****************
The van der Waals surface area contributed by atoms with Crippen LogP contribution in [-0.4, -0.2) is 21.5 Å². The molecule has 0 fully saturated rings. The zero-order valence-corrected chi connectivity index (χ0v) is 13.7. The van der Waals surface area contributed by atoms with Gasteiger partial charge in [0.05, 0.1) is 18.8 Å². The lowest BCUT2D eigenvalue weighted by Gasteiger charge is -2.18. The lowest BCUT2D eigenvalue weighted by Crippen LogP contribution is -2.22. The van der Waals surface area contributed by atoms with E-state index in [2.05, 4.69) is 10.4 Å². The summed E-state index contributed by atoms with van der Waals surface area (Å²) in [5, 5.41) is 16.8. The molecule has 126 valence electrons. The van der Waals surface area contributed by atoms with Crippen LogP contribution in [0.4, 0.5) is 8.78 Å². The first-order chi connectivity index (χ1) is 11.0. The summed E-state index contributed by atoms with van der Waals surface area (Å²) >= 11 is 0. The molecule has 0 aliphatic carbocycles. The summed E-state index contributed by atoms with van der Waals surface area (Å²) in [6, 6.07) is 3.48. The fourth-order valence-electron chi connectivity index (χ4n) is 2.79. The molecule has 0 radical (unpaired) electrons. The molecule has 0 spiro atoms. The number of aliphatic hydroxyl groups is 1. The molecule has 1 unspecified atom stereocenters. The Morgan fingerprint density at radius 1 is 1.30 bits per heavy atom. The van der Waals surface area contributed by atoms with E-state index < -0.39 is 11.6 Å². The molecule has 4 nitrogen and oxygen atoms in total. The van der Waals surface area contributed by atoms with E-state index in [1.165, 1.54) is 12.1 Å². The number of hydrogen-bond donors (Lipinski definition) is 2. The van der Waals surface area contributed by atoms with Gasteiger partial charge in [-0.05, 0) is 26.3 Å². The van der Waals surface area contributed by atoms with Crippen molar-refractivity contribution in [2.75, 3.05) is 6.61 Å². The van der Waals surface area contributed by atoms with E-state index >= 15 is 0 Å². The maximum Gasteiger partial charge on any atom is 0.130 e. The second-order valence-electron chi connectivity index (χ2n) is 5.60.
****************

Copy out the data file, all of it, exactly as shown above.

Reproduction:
The van der Waals surface area contributed by atoms with Crippen LogP contribution in [-0.4, -0.2) is 21.5 Å². The molecule has 0 fully saturated rings. The zero-order valence-corrected chi connectivity index (χ0v) is 13.7. The van der Waals surface area contributed by atoms with Gasteiger partial charge in [0.05, 0.1) is 18.8 Å². The lowest BCUT2D eigenvalue weighted by Gasteiger charge is -2.18. The lowest BCUT2D eigenvalue weighted by Crippen LogP contribution is -2.22. The van der Waals surface area contributed by atoms with E-state index in [2.05, 4.69) is 10.4 Å². The summed E-state index contributed by atoms with van der Waals surface area (Å²) in [5, 5.41) is 16.8. The molecule has 126 valence electrons. The van der Waals surface area contributed by atoms with Crippen LogP contribution in [0.4, 0.5) is 8.78 Å². The first-order chi connectivity index (χ1) is 11.0. The summed E-state index contributed by atoms with van der Waals surface area (Å²) >= 11 is 0. The molecule has 0 aliphatic carbocycles. The summed E-state index contributed by atoms with van der Waals surface area (Å²) in [6, 6.07) is 3.48. The fourth-order valence-electron chi connectivity index (χ4n) is 2.79. The molecule has 0 radical (unpaired) electrons. The molecule has 0 spiro atoms. The number of aliphatic hydroxyl groups is 1. The molecule has 1 unspecified atom stereocenters. The Morgan fingerprint density at radius 1 is 1.30 bits per heavy atom. The van der Waals surface area contributed by atoms with E-state index < -0.39 is 11.6 Å². The molecule has 4 nitrogen and oxygen atoms in total. The van der Waals surface area contributed by atoms with E-state index in [1.165, 1.54) is 12.1 Å². The number of hydrogen-bond donors (Lipinski definition) is 2. The van der Waals surface area contributed by atoms with Gasteiger partial charge in [-0.05, 0) is 26.3 Å². The van der Waals surface area contributed by atoms with Crippen molar-refractivity contribution in [2.75, 3.05) is 6.61 Å². The van der Waals surface area contributed by atoms with E-state index >= 15 is 0 Å². The maximum Gasteiger partial charge on any atom is 0.130 e. The second-order valence-electron chi connectivity index (χ2n) is 5.60.